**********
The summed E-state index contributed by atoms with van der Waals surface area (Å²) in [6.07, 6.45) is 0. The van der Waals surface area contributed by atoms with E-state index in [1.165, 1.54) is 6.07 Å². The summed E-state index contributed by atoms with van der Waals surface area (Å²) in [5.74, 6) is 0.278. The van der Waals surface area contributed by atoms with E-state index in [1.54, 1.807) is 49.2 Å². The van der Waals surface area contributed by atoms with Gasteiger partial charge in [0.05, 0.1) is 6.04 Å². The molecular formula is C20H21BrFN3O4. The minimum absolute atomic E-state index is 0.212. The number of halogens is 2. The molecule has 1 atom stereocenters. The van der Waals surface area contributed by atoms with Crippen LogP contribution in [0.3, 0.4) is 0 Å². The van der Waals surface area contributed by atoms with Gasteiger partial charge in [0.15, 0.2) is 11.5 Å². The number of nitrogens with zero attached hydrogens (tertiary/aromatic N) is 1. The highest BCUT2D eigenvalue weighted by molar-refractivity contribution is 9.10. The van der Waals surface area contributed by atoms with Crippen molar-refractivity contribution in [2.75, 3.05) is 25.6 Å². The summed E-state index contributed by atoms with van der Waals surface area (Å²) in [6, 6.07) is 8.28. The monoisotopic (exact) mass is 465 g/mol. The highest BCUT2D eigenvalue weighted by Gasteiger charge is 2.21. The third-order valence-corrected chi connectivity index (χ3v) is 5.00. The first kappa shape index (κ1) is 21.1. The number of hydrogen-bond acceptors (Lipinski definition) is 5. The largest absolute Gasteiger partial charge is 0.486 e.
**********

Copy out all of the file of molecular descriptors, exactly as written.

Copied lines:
The summed E-state index contributed by atoms with van der Waals surface area (Å²) in [6.07, 6.45) is 0. The van der Waals surface area contributed by atoms with E-state index in [1.165, 1.54) is 6.07 Å². The summed E-state index contributed by atoms with van der Waals surface area (Å²) in [5.74, 6) is 0.278. The van der Waals surface area contributed by atoms with E-state index in [1.54, 1.807) is 49.2 Å². The van der Waals surface area contributed by atoms with Gasteiger partial charge in [0.05, 0.1) is 6.04 Å². The molecular formula is C20H21BrFN3O4. The minimum absolute atomic E-state index is 0.212. The number of halogens is 2. The molecule has 1 atom stereocenters. The van der Waals surface area contributed by atoms with Crippen LogP contribution in [0.3, 0.4) is 0 Å². The van der Waals surface area contributed by atoms with Gasteiger partial charge in [0.15, 0.2) is 11.5 Å². The number of nitrogens with zero attached hydrogens (tertiary/aromatic N) is 1. The highest BCUT2D eigenvalue weighted by molar-refractivity contribution is 9.10. The van der Waals surface area contributed by atoms with Crippen molar-refractivity contribution in [2.75, 3.05) is 25.6 Å². The summed E-state index contributed by atoms with van der Waals surface area (Å²) in [6, 6.07) is 8.28. The monoisotopic (exact) mass is 465 g/mol. The highest BCUT2D eigenvalue weighted by Gasteiger charge is 2.21. The third-order valence-corrected chi connectivity index (χ3v) is 5.00. The first kappa shape index (κ1) is 21.1. The number of hydrogen-bond acceptors (Lipinski definition) is 5. The largest absolute Gasteiger partial charge is 0.486 e.